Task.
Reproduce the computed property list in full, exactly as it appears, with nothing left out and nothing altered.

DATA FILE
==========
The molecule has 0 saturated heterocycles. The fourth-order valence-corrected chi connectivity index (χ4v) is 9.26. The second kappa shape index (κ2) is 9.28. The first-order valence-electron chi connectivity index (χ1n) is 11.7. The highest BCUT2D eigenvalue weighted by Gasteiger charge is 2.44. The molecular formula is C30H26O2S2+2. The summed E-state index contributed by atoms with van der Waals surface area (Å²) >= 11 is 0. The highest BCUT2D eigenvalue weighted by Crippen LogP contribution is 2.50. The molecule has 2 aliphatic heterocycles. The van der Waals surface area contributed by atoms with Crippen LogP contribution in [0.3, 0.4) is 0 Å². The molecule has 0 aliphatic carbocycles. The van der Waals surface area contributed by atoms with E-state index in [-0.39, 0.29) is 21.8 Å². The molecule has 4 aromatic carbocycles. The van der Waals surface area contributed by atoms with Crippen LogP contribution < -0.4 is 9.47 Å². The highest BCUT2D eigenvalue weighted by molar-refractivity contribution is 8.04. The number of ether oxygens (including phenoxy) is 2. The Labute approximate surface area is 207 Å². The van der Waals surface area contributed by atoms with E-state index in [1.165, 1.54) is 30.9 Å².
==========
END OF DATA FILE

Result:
The molecule has 0 saturated heterocycles. The fourth-order valence-corrected chi connectivity index (χ4v) is 9.26. The second kappa shape index (κ2) is 9.28. The first-order valence-electron chi connectivity index (χ1n) is 11.7. The highest BCUT2D eigenvalue weighted by Gasteiger charge is 2.44. The molecular formula is C30H26O2S2+2. The summed E-state index contributed by atoms with van der Waals surface area (Å²) >= 11 is 0. The highest BCUT2D eigenvalue weighted by Crippen LogP contribution is 2.50. The molecule has 2 aliphatic heterocycles. The van der Waals surface area contributed by atoms with Crippen LogP contribution in [0.3, 0.4) is 0 Å². The molecule has 0 aliphatic carbocycles. The van der Waals surface area contributed by atoms with E-state index in [-0.39, 0.29) is 21.8 Å². The molecule has 4 aromatic carbocycles. The van der Waals surface area contributed by atoms with Crippen LogP contribution < -0.4 is 9.47 Å². The highest BCUT2D eigenvalue weighted by molar-refractivity contribution is 8.04. The number of ether oxygens (including phenoxy) is 2. The Labute approximate surface area is 207 Å². The van der Waals surface area contributed by atoms with E-state index in [1.165, 1.54) is 30.9 Å².